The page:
What is a “Data Scientist”? Many of us may still be confused by this relatively new profession. The first use of the term “data science” has been traced back to Danish computer scientist Peter Naur in 1974. DJ Patil, the first Chief Data Scientist for the U.S. Government in 2015, is often credited with popularizing the profession.
So we sat down for a (virtual) chat with our Chief Data Scientist, Begatim Berisha, who, along with sharing his own background and motivations, provided some helpful clarifications on what exactly a data scientist does.
Data Scientists take raw data, clean it, process it and extract patterns from that data to inform a company’s decision making. Once the data is processed, we use algorithms to parse through that data and create predictive models that learn from that data. With enough inputs, you can build and train a machine learning app from scratch to do your work for you. A simple example: if you want a machine to recognize the word “yes,” you give it a lot of data of people saying “yes” so it can learn to recognize it on its own.
We spend 70% of our time preparing the data. Once it is ready, we start writing our algorithms to learn from that data. Once we’ve built the model, we feed a portion of the data into it and set aside the rest to validate the model's performance.
Data--the biggest problem a Data Scientist can have is bad data. Only a small portion of a model’s performance is attributed to it’s design and data processing; the rest relies completely on the quality of the data, and that is normally what data scientists don’t have much control over.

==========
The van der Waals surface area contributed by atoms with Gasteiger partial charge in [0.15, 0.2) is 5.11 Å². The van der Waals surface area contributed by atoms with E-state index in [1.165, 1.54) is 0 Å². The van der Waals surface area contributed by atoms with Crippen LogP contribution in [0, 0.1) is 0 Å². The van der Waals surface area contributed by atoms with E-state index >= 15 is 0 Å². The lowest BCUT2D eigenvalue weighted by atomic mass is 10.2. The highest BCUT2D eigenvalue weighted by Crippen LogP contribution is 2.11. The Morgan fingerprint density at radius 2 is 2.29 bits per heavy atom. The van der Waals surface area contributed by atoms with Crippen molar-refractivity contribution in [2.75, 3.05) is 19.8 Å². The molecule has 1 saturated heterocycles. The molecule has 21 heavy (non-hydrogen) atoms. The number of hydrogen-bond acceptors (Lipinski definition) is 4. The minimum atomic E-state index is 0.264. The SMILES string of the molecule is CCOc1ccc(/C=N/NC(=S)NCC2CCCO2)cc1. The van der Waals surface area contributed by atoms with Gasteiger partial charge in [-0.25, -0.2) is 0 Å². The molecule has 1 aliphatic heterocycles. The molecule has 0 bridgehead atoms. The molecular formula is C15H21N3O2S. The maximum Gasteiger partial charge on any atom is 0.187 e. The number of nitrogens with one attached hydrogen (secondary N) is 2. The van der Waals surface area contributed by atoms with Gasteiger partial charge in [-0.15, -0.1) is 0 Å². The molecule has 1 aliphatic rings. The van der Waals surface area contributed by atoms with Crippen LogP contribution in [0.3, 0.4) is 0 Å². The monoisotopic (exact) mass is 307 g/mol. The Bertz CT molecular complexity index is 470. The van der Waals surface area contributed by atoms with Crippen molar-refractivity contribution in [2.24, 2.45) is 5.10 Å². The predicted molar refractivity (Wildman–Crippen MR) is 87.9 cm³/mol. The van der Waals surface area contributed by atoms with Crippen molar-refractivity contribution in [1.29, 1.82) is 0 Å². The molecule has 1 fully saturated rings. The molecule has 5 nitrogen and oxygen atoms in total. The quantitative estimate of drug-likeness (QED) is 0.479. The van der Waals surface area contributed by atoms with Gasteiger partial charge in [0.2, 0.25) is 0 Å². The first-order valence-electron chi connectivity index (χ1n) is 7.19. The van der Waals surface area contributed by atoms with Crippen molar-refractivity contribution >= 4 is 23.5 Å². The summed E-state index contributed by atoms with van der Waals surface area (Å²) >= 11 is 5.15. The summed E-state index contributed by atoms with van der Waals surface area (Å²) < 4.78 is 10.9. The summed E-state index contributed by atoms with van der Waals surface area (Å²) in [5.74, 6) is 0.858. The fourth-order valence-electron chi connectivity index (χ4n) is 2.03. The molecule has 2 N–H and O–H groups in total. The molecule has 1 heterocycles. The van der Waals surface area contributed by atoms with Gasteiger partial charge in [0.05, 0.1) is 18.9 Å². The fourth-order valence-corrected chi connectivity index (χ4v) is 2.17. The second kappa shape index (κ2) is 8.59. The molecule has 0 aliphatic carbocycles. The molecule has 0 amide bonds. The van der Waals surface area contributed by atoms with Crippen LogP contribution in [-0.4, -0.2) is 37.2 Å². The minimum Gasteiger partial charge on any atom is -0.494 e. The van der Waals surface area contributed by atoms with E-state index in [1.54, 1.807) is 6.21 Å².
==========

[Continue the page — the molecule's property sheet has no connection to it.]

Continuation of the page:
In our work with Attributy, we give our clients a tracking code that they deploy in their website to track activity and conversions. We ask them to use UTM tags when they advertise on a channel--that’s how we can track an individual campaign as opposed to the general traffic a site generates.
For example, let’s say a client has a campaign called “Summer Offer,” then they need to tag it with that UTM. However, if the same campaign also goes by “Summer,” or “Summer Sale,” then the data is not consistent and we can’t develop a clear picture of customer conversions. On the other hand, if our clients do not use UTM tags at all, a lot of information is lost and a model that relies on those tags for performance will become useless.
Interested in optimizing your campaigns with Attributy’s help? Sign up for free here
I received a Bachelor’s degree in Economics & Management from the Rochester Institute of Technology, and after college I worked as a Sales Channel Manager at a company called Studio Moderna. I had to do a lot of things, but one of them was dealing with databases. I had always loved math but I didn’t know what to do with it, but once I began working with these databases I figured it out. So when I started researching Master’s programs I found Data Science and knew it was a perfect fit. I got a Master’s at Tilburg University in the Netherlands and completed an internship while there before starting at Attributy.
Yes! For those who don’t know, a Hackathon is essentially an event where an organization invites Data Scientists to tackle a data science problem. At the NLB Hackathon I attended, the problem we had to solve was automating loan approval approval with AI, and finding a way to explain to each customer why their loan was approved or denied. The F1 score is a balanced measures the performance of the model, it goes from 0 to 1--the better the model is, the closer to 1 it will be. I placed in the top five with a F1 score of 0.9321.
I love dirt biking; after work I’ll jump on my bike and take a ride through the mountains.
I’d probably be an Architect, that’d be another way to use my math skills.
Interested in working for Attributy? Check out our open jobs